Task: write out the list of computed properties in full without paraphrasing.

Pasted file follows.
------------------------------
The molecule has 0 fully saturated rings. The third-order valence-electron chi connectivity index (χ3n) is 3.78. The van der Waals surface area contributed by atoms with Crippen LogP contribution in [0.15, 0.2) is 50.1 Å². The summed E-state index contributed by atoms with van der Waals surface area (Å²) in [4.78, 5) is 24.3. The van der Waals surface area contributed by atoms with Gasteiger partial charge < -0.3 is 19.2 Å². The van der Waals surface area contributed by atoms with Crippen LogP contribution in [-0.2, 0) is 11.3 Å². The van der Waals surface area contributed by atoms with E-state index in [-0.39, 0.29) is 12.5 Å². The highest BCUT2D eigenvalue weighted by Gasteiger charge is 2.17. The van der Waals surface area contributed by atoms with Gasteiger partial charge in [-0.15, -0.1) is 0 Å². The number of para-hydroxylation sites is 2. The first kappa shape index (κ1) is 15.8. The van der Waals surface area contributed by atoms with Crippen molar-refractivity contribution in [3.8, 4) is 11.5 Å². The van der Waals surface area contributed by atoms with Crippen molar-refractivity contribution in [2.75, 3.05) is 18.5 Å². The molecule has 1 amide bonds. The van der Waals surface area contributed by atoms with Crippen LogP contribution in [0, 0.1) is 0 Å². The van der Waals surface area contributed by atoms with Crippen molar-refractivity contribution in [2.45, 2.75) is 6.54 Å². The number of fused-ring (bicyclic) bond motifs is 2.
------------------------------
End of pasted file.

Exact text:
The molecule has 0 fully saturated rings. The third-order valence-electron chi connectivity index (χ3n) is 3.78. The van der Waals surface area contributed by atoms with Crippen LogP contribution in [0.15, 0.2) is 50.1 Å². The summed E-state index contributed by atoms with van der Waals surface area (Å²) in [4.78, 5) is 24.3. The van der Waals surface area contributed by atoms with Gasteiger partial charge < -0.3 is 19.2 Å². The van der Waals surface area contributed by atoms with Crippen LogP contribution in [-0.2, 0) is 11.3 Å². The van der Waals surface area contributed by atoms with E-state index in [-0.39, 0.29) is 12.5 Å². The highest BCUT2D eigenvalue weighted by Gasteiger charge is 2.17. The van der Waals surface area contributed by atoms with Gasteiger partial charge in [-0.15, -0.1) is 0 Å². The number of para-hydroxylation sites is 2. The first kappa shape index (κ1) is 15.8. The van der Waals surface area contributed by atoms with Crippen molar-refractivity contribution in [3.8, 4) is 11.5 Å². The van der Waals surface area contributed by atoms with Crippen molar-refractivity contribution in [2.75, 3.05) is 18.5 Å². The molecule has 1 amide bonds. The van der Waals surface area contributed by atoms with Crippen LogP contribution in [0, 0.1) is 0 Å². The van der Waals surface area contributed by atoms with Crippen molar-refractivity contribution in [2.45, 2.75) is 6.54 Å². The number of fused-ring (bicyclic) bond motifs is 2.